3) Let nature help.  Of course there are tons of ways to help naturally dissuade snakes from camping out on your lawn furniture.  For us, we’re going to do a multi-prong approach.  We’ll be getting our guineas soon, and from what I understand, those pea brained little critters are great for controlling ticks and snakes.  Something that we have had plenty of already.  We also have barn cats who don’t seem to be into the snakes, but they are good for controlling the rodent population.  Remove the food and snakes will go elsewhere, right?  We’re also planting beds and planters filled with a mixture of lemongrass, rosemary and marigolds.  It may not be the most gorgeous collection of plants, but who cares.  At least I won’t keep having nightmares about snakes under foot ON MY FRONT PORCH!  Sigh.

4) Let commercial products work.  We’re not crazy about this, but see earlier comment about 4-year-old with stubborn streak.  We’re also laying down some of the commercially available snake away granulated product.  We’re not happy about this at all, but as parents, this is something we just need to do.  We’re also going to lay down more DE to help reduce more of the food supply.

Bottom line is that we want to be as inhospitable as possible for these little slithery boogers.  Would welcome any feedback on what you have done to reduce snakes near your home!

Happy de-snaking.

All Women are prissy, backstabbing cows: A rant on farmgirl tough

Ha!  Made you look.  Don’t you hate those types of statements that make it seem as if we can all be shoved into one specific box?  Some of my very favorite stereotypes and flawed logic statements (courtesy of Buzzle) are:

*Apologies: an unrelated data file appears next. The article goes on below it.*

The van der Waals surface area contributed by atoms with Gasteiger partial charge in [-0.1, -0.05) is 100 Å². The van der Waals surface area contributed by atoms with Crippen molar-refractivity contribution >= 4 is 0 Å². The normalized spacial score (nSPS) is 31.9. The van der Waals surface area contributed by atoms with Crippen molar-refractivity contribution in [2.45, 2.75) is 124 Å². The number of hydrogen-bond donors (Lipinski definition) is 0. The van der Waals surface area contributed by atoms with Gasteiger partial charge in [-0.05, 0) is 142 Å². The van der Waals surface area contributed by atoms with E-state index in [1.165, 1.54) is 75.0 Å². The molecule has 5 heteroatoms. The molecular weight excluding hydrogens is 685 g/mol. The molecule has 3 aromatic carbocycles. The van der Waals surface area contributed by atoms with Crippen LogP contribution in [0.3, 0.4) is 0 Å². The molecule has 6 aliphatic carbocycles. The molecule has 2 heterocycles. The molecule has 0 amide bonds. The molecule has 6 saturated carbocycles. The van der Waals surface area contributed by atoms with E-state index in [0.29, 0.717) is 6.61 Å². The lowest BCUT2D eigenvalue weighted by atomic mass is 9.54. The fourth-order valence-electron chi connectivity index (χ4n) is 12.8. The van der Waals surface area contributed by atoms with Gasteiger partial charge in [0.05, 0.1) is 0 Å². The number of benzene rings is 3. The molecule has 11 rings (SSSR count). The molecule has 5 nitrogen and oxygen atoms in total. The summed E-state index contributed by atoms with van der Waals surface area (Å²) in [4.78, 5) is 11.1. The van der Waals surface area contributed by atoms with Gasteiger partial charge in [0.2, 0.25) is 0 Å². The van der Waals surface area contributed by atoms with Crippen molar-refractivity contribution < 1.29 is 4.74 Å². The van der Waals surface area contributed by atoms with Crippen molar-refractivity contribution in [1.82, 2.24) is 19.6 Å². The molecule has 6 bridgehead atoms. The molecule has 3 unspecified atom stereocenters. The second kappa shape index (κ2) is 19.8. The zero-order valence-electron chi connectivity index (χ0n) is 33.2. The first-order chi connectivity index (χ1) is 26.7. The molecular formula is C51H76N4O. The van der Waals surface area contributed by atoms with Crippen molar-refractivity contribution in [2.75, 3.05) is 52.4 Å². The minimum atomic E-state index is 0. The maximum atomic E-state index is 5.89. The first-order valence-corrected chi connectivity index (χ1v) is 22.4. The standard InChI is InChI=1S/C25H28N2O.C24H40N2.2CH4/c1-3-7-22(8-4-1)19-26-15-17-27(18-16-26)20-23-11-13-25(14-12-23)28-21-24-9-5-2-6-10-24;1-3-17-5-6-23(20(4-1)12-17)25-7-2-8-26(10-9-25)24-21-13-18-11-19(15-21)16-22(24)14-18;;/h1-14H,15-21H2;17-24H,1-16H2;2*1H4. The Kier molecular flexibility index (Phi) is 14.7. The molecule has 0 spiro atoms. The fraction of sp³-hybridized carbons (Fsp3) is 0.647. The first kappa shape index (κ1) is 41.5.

I’m Christian, so I must hate homosexuals.
I’m German, so I must be a Nazi.
I’m an atheist, so I must hate the world.
I’m Mexican, so I must have hopped the border.
I’m rich, so I must be a conceited snob.
I’m a guy, so I must only want to get into your pants.
I’m young, so I must be naive.
I’m from the Middle East, so I must be a terrorist.
All Italians are in the mob.
All Irishmen do is drink and beat their wives.
All Farmgirls are tough.
Whoa…wait a minute.  What about that last one?  All Farmgirls are tough.  Why is that on the list?  Well, let’s talk about it and my difficulty with the word tough.
courtesy of wikipantings.org

Rosie-totally farmgirl tough
courtesy of wikipantings.org

A few weeks ago, our houseguest Mr. C., Sheldon and I were all sitting around the kitchen table playing cards.  Suddenly out of the blue, Mr. C. asks me if I have a tattoo.  I reply that I don’t (I’m sure with a whatyoutalkinboutWillis kind of face) and go on with the conversation.  But, something about that exchange sticks with me.  Finally, a few days later, this was the convo between Sheldon and me in bed (hot steamy scene NOT about to ensue):

 

Me: Hey-why did Mr. C. ask me about a tattoo?  That seemed really out of the blue.  Where did that come from?
Sheldon: Well, sometimes you come across as tough.
Me: Tough?  What the FDashDashDash does that mean?
Sheldon:  You know.  Tough.  I don’t know.  Tough.
Me: You say that like it’s an insult.  Like I must have a tattoo because I’m rough, tough and barely a woman.  Where is this logic going anyway?
To which I think Sheldon responded by snoring.  End of convo.  To be fair, it wasn’t his argument.
But, I cannot tell a lie.  This whole interaction first with Mr. C. and then with Sheldon just grated on me.  I’m not a dip swillin, curse word flinging (well not every day), hard chargin broad.  I don’t think there is anything wrong with tattoos but I have no interest in them.  I have a handbag collection that I refer to as “my precious babies.”  I can’t stand it when my eyebrows are ungroomed.  I love pink and would wear it daily if I didn’t look like an idiot trying to cram into my 4 year old’s clothes.  I love manis, pedis and kleenex commercials.  I often drive the tractor singing the theme from Green Acres in my head all the while imagining myself as Eva’s character.  Why the flock is someone calling me tough????!!!!
courtesy imdb

courtesy imdb